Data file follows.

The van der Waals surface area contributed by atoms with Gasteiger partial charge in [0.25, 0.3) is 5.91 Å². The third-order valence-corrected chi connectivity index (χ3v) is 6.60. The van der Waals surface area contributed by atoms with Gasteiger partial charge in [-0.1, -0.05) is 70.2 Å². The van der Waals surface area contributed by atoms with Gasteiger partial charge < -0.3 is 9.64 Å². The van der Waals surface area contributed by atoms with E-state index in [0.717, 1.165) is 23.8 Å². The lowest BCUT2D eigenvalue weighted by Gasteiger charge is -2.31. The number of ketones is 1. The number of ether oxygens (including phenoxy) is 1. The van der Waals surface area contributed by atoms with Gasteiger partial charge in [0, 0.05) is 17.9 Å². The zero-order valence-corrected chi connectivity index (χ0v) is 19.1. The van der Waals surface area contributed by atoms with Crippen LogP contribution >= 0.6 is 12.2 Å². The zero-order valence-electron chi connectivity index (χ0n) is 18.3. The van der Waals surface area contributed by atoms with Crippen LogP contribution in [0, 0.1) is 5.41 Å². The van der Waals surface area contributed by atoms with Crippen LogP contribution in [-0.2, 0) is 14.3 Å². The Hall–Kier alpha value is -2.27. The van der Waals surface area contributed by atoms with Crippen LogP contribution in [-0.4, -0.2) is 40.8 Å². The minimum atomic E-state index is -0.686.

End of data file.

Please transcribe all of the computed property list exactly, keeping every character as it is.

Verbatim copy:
The van der Waals surface area contributed by atoms with Gasteiger partial charge in [0.25, 0.3) is 5.91 Å². The third-order valence-corrected chi connectivity index (χ3v) is 6.60. The van der Waals surface area contributed by atoms with Gasteiger partial charge in [-0.1, -0.05) is 70.2 Å². The van der Waals surface area contributed by atoms with Gasteiger partial charge < -0.3 is 9.64 Å². The van der Waals surface area contributed by atoms with E-state index in [0.717, 1.165) is 23.8 Å². The lowest BCUT2D eigenvalue weighted by Gasteiger charge is -2.31. The number of ketones is 1. The number of ether oxygens (including phenoxy) is 1. The van der Waals surface area contributed by atoms with Gasteiger partial charge in [0, 0.05) is 17.9 Å². The zero-order valence-corrected chi connectivity index (χ0v) is 19.1. The van der Waals surface area contributed by atoms with Crippen LogP contribution >= 0.6 is 12.2 Å². The zero-order valence-electron chi connectivity index (χ0n) is 18.3. The van der Waals surface area contributed by atoms with Crippen LogP contribution in [0, 0.1) is 5.41 Å². The van der Waals surface area contributed by atoms with Crippen LogP contribution in [-0.2, 0) is 14.3 Å². The Hall–Kier alpha value is -2.27. The van der Waals surface area contributed by atoms with Crippen LogP contribution in [-0.4, -0.2) is 40.8 Å². The minimum atomic E-state index is -0.686.